MGH Center for Law, Brain & Behavior

Neuroscience is already influencing the legal system.
The CLBB mission is to ensure that this influence is responsible and based on sound scientific evidence. Where evidence is lacking, we venture to advance the field with discoveries that can be applied directly to the courtroom.

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Year in Review: 2013 – 2014

Events, scientific publications, popular press, and other highlights from CLBB in 2013-2014.

See the Year in Review here

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CLBB and Harvard Law School announce “Joint Venture in Law and Neuroscience”

The joint venture will include a Senior Fellow, public symposia, and a Law and Neuroscience seminar at Harvard Law School. The first year of scholarship will focus on pain and the law.

Read more about the Project here


Brainwashed? What Neuroscience Can – and Can’t – Tell Us About Ourselves

Has society’s fascination with the brain gone too far?
On April 17, 2014, at Harvard Medical School, CLBB hosted a conversation with “Brainwashed” co-author Scott Lilienfeld and CLBB faculty members Joshua Greene and Joshua Buckholtz.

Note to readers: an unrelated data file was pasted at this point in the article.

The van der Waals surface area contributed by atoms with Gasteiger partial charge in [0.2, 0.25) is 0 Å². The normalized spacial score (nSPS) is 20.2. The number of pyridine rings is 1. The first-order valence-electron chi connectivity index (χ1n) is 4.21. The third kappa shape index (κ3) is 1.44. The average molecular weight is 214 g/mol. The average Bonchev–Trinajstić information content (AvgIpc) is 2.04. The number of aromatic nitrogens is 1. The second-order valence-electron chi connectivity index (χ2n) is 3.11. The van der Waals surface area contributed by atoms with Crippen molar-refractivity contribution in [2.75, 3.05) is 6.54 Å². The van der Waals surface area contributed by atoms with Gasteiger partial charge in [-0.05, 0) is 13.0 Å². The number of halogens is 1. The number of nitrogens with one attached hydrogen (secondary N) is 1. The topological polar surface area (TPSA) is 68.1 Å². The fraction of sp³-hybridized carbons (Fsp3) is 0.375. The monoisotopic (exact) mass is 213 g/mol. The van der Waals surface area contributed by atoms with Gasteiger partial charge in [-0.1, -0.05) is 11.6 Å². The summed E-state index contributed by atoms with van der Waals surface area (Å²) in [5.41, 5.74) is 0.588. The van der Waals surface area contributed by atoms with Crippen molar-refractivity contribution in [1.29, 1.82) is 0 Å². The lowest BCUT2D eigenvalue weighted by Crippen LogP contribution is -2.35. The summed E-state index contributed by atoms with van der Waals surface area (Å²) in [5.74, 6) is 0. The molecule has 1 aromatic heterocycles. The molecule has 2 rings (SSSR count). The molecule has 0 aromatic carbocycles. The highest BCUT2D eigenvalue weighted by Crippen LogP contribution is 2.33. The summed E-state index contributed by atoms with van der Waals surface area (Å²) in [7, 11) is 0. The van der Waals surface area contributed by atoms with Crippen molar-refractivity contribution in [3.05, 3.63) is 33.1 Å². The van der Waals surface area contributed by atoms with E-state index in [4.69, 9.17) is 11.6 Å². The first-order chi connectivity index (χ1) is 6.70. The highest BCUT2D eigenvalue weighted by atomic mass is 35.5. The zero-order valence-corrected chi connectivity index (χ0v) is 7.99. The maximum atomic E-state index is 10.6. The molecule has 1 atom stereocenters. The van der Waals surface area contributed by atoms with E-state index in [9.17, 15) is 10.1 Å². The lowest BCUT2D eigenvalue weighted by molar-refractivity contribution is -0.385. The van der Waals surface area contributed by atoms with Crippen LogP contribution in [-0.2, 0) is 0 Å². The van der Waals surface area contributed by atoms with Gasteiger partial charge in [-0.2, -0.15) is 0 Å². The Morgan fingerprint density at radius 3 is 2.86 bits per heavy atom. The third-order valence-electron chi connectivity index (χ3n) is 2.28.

Read more about this event


Competency & the Neuroscience of Decision-Making

Illnesses such as Alzheimer’s and dementia have serious ramifications for the legal system, but courts differ on how to assess soundness of mind.
Can the neurobiology of decision-making help distinguish between those able to make decisions and those who need protection?

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Criminal Responsibility & the Neuroscience of Intent

Can brain images and genetic tests predict or explain human behavior?
Both are being introduced in court, but research shows that behavioral changes result from multiple social, psychological, and physical factors—and may not be so easily explained.

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Lie Detection & the Neuroscience of Deception

Lie detection technology has the potential to be far more reliable than the polygraph—and far more problematic.
Are new methods of extracting truth from lies compatible with the American legal system? And will they enhance or diminish individual Constitutional rights?

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Eyewitness Testimony & the Neuroscience of Memory

Once regarded as sacrosanct, human memory is now seen as complex, malleable and fallible.
How will scientific findings affect how personal accounts and recollections are used in the courtroom?

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The speed of technology in neuroscience as it impacts ethical and just decisions in the legal system needs to be understood by lawyers, judges, public policy makers, and the general public. The Massachusetts General Hospital Center for Law, Brain, and Behavior is an academic and professional resource for the education, research, and understanding of neuroscience and the law. Read more

Message from the CLBB Directors